Physicists watch as ultracold atoms form a crystal of quantum tornadoes
(Phys.org) MIT physicists have directly observed the interplay of interactions and quantum mechanics in a particular state of matter: a spinning fluid of ultracold atoms. Researchers have predicted that, in a rotating fluid, interactions will dominate and drive the particles to exhibit exotic, never-before-seen behaviors.
In a study published in Nature, the MIT team has rapidly rotated a quantum fluid of ultracold atoms. They watched as the initially round cloud of atoms first deformed into a thin, needle-like structure. Then, at the point when classical effects should be suppressed, leaving solely interactions and quantum laws to dominate the atoms’ behavior, the needle spontaneously broke into a crystalline pattern, resembling a string of miniature, quantum tornadoes.
“This crystallization is driven purely by interactions, and tells us we’re going from the classical world to the quantum world,” says Richard Fletcher, assistant professor of physics at MIT.
The results are the first direct, in-situ documentation of the evolution of a rapidly-rotating quantum gas. Martin Zwierlein, the Thomas A. Frank Professor of Physics at MIT, says the evolution of the spinning atoms is broadly similar to how Earth’s rotation spins up large-scale weather patterns.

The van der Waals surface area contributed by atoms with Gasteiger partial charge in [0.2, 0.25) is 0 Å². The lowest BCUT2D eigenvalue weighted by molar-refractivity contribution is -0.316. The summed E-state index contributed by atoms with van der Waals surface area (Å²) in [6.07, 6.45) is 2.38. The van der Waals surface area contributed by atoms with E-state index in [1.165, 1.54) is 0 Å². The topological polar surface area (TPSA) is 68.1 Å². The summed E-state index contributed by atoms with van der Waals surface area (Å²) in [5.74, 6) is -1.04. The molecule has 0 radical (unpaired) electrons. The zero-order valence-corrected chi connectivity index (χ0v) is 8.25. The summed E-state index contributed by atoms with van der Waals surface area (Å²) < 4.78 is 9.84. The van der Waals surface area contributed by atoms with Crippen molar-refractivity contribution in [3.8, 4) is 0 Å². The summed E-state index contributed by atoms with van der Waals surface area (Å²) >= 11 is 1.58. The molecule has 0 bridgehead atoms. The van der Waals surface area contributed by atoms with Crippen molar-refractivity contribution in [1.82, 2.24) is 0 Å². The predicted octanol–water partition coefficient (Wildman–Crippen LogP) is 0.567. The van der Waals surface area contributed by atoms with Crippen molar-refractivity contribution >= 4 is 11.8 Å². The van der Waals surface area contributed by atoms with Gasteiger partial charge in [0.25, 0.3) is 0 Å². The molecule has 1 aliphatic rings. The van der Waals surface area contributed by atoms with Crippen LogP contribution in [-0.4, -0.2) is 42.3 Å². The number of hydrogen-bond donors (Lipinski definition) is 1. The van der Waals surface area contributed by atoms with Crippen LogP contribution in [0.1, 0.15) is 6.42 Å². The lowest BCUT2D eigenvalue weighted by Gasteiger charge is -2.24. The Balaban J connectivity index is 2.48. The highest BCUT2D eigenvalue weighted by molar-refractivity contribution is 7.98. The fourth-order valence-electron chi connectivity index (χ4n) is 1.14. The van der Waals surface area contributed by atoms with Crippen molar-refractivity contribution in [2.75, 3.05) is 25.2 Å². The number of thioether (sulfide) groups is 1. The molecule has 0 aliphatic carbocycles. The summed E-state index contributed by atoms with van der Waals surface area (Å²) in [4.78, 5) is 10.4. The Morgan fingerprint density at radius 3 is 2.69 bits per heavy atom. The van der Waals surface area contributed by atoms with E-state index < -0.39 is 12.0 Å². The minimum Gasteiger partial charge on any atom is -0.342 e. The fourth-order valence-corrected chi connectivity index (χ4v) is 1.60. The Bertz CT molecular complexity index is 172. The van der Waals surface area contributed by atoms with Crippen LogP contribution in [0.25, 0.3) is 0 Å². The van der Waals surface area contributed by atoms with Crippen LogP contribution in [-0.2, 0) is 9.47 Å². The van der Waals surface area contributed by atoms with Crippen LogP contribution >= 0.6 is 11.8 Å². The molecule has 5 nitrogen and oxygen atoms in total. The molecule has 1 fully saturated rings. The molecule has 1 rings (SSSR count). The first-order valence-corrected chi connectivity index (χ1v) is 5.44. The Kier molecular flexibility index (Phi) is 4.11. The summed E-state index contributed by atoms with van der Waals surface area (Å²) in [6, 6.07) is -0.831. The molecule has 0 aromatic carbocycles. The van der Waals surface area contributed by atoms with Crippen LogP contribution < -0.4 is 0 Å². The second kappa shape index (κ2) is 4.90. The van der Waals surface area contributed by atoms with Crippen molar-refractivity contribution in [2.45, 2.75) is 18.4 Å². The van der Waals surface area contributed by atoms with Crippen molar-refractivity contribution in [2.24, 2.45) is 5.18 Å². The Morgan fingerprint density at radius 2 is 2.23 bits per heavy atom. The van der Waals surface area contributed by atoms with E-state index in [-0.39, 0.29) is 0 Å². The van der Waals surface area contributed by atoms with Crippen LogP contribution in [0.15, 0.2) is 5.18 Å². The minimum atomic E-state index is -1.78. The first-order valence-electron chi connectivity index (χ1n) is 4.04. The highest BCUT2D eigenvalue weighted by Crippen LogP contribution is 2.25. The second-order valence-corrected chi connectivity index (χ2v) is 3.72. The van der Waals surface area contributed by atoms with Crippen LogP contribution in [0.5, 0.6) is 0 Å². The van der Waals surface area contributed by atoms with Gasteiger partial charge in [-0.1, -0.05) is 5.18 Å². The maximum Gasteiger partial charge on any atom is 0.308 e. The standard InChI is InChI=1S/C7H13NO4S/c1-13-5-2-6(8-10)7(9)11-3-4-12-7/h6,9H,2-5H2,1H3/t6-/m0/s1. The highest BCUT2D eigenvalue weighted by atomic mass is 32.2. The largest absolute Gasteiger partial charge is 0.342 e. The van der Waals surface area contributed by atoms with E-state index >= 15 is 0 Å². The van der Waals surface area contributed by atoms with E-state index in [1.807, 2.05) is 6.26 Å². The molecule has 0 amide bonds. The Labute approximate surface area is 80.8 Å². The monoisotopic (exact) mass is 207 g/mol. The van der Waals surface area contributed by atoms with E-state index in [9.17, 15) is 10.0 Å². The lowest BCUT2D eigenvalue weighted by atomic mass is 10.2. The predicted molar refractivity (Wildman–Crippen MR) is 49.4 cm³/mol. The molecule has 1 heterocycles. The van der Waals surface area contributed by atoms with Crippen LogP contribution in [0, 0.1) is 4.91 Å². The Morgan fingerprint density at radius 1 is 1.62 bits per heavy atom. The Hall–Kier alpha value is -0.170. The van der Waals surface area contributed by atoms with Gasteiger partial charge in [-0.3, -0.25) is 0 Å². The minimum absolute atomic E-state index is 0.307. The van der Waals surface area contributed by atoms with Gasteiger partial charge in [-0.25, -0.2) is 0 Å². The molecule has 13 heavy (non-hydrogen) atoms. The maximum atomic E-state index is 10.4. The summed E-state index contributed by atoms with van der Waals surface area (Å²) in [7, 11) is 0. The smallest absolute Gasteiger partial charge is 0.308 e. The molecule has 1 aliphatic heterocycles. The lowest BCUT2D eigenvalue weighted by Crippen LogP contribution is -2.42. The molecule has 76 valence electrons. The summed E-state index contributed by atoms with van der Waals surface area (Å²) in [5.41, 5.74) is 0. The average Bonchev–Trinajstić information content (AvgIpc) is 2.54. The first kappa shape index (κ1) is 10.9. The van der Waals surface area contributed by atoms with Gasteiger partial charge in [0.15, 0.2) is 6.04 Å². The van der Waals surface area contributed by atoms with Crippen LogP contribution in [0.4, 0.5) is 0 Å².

In their new study, the physicists used lasers to trap a cloud of about 1 million sodium atoms, and cooled the atoms to temperatures of about 100 nanokelvins. They then used a system of electromagnets to generate a trap to confine the atoms, and collectively spun the atoms around, like marbles in a bowl, at about 100 rotations per second.
The team imaged the cloud with a camera, capturing a perspective similar to a child’s when facing towards the center on a playground carousel. After about 100 milliseconds, the researchers observed that the atoms spun into a long, needle-like structure, which reached a critical, quantum thinness.
“In a classical fluid, like cigarette smoke, it would just keep getting thinner,” Zwierlein says. “But in the quantum world, a fluid reaches a limit to how thin it can get.”
“This evolution connects to the idea of how a butterfly in China can create a storm here, due to instabilities that set off turbulence,” Zwierlein explains. “Here, we have quantum weather: The fluid, just from its quantum instabilities, fragments into this crystalline structure of smaller clouds and vortices. And it’s a breakthrough to be able to see these quantum effects directly.”